LaBolt was responding to a withering assault from Romney at a campaign stop in Ohio, where the former Massachusetts governor accused the president of "diversions and distractions" and "defaming others" in order to win re-election this November.

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  • Republicans bite back after Obama knocks Romney’s dog-on-car trip

    President Barack Obama campaigns in Oskaloosa, Iowa. (Scott Olson/Getty Images)

    Welcome to the dog-eat-dog world of Campaign 2012. Mitt Romney's campaign hit back hard at President Barack Obama on Tuesday for needling his rival about a long-ago incident in which Romney put the family dog in a carrier strapped to the roof of his car as they headed out on vacation. Republicans highlighted that Obama, as a child in Indonesia, ate dog meat.

    "After sanctimoniously complaining about making a 'big election about small things,' President Obama continues to embarrass himself and diminish his office with his un-presidential behavior," Romney spokesman Ryan Williams said in a statement.

    "This election is about creating jobs, turning around our economy and helping the middle class. The President's policies have failed on all counts and he will do anything to distract from his abysmal record," Williams said.

    Obama in 2008 had complained about politicians who turn to scare tactics and "make a big election about small things" when they don't have a record to run on.

    Not to be outdone, Republican National Committee Chairman Reince Priebus took to Twitter to denounce Obama's "bone mot."

    "Obama campaign about small things - accusing Romney of being a felon & murderer. Next thing you know, they'll accuse Romney of eating a dog," he tweeted. That was a reference to past Democratic attacks on Romney, including a top Obama campaign aide's charge that he may have broken the law in his personal financial dealings and a pro-Obama super PAC's misleading ad linking the Republican to the cancer death of a laid-off steelworker's wife.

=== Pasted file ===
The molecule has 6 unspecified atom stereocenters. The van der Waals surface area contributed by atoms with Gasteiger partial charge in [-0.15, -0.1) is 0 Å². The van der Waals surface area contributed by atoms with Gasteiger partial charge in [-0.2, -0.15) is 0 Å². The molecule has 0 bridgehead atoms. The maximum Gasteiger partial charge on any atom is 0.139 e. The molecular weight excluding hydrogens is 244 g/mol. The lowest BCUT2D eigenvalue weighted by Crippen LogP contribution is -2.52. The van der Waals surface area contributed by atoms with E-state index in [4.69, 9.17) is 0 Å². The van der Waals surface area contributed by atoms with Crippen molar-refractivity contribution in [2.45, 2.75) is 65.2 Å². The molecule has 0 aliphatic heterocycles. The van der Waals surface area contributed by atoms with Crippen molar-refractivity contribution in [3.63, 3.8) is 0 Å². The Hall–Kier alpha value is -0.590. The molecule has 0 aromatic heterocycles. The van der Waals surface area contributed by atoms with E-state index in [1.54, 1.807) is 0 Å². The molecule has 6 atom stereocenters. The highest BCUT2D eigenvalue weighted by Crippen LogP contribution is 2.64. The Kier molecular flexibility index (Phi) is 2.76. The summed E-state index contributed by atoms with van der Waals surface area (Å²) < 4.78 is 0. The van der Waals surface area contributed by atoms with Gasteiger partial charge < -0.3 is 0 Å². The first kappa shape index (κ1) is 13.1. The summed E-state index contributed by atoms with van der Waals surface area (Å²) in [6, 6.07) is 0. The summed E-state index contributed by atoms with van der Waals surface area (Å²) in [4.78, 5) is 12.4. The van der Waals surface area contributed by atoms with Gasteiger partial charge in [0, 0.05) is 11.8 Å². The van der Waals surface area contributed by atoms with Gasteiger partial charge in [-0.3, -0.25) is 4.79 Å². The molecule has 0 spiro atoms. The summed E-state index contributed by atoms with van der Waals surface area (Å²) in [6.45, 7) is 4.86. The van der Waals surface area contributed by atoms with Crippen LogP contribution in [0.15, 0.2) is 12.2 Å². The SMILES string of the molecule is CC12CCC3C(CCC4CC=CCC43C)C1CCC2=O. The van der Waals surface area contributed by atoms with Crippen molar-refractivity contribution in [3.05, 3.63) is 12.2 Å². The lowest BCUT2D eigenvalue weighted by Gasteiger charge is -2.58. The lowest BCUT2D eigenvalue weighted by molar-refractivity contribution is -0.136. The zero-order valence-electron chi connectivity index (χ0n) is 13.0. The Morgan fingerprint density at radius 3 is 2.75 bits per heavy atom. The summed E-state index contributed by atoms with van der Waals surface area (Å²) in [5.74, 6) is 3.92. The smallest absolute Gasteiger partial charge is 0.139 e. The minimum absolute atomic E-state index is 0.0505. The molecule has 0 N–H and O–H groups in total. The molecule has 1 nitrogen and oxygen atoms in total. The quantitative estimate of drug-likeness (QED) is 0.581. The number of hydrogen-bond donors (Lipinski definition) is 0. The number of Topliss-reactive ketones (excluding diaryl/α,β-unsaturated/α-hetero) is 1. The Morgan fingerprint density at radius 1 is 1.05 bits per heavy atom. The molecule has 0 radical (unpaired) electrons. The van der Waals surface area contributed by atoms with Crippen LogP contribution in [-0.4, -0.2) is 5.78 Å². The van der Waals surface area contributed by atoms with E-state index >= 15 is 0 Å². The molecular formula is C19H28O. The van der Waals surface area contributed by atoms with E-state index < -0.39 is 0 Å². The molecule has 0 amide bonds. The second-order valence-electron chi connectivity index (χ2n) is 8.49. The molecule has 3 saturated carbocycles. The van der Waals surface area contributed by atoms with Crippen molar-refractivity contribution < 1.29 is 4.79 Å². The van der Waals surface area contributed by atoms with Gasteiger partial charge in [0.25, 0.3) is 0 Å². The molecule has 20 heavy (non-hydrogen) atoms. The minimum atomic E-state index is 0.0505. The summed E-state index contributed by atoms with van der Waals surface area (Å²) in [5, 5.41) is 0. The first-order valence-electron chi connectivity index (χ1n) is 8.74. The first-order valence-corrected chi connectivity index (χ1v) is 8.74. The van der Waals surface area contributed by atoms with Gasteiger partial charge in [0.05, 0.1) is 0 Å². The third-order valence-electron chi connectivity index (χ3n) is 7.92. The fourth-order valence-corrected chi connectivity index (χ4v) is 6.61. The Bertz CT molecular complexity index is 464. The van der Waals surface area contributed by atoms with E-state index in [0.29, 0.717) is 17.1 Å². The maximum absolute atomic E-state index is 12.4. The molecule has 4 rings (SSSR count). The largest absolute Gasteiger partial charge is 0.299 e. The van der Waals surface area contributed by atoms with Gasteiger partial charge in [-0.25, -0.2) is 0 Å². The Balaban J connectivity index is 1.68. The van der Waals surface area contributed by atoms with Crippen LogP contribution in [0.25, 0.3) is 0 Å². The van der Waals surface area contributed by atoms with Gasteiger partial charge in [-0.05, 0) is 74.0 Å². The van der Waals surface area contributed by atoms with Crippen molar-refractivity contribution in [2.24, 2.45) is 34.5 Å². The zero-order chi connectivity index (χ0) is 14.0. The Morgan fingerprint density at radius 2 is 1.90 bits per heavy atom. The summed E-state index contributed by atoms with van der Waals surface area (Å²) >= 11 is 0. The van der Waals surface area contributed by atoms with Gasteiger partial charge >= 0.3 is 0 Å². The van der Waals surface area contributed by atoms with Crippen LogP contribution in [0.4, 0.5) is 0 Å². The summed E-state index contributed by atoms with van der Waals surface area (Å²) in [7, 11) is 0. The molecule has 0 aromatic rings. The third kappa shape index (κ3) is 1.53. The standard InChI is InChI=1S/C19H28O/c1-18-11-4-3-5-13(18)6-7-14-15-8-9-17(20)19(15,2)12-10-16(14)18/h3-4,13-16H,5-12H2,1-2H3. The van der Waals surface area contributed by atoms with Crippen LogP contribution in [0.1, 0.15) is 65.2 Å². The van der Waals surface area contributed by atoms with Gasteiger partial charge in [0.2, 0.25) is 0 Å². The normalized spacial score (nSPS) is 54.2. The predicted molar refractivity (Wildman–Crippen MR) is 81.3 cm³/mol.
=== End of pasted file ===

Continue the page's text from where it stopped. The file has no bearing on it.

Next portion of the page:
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  • Obama jabs at Romney over dog-on-car-roof incident

    For Seamus? President Barack Obama unleashed a sharp attack on Mitt Romney over his opposition to a wind-power tax credit popular in Iowa—and linked to it a long-ago incident in which the Republican candidate put his family dog, Seamus, in a carrier strapped to the roof of his car.

    "We're at a moment right now when homegrown energy, like wind energy, is creating new jobs all across Iowa and all across the country," Obama told an estimated 852 people in Oskaloosa, Iowa.

    The president underlined that Romney does not want to renew the tax credit when it expires at the end of the year, and painted the Republican candidate as an enemy of alternative energy.

    "He's said that new sources of energy like wind are 'imaginary.' His running mate calls them a 'fad.' During a speech a few months ago, Gov. Romney even explained his energy policy this way: 'You can't drive a car with a windmill on it,'" he said.

    "I don't know if he's actually tried that—I know he's had other things on his car. But if

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  • Obama praises Curiosity team, says ‘Mohawk Guy’ inspired him

    Curiosity captures the view on Mars on August 8 ( NASA/JPL-Caltech via Getty Images)

    President Barack Obama placed a congratulatory telephone call to the NASA team behind the Mars "Curiosity" rover, joking he might go for a Mohawk to emulate flight director Bobak Ferdowsi, and quipping that he needed to be told "right away" if the probe finds any little green men.

    "If, in fact, you do make contact with Martians, please let me know right away," he said in the call. "I've got a lot of other things on my plate, but I suspect that that will go to the top of the list. Even if they're just microbes, it will be pretty exciting."

    [Slideshow: Curiosity beams Mars photos back to Earth]

    Obama offered a personal shout-out to "special Mohawk Guy" (yes, the White House transcript capitalized "Guy").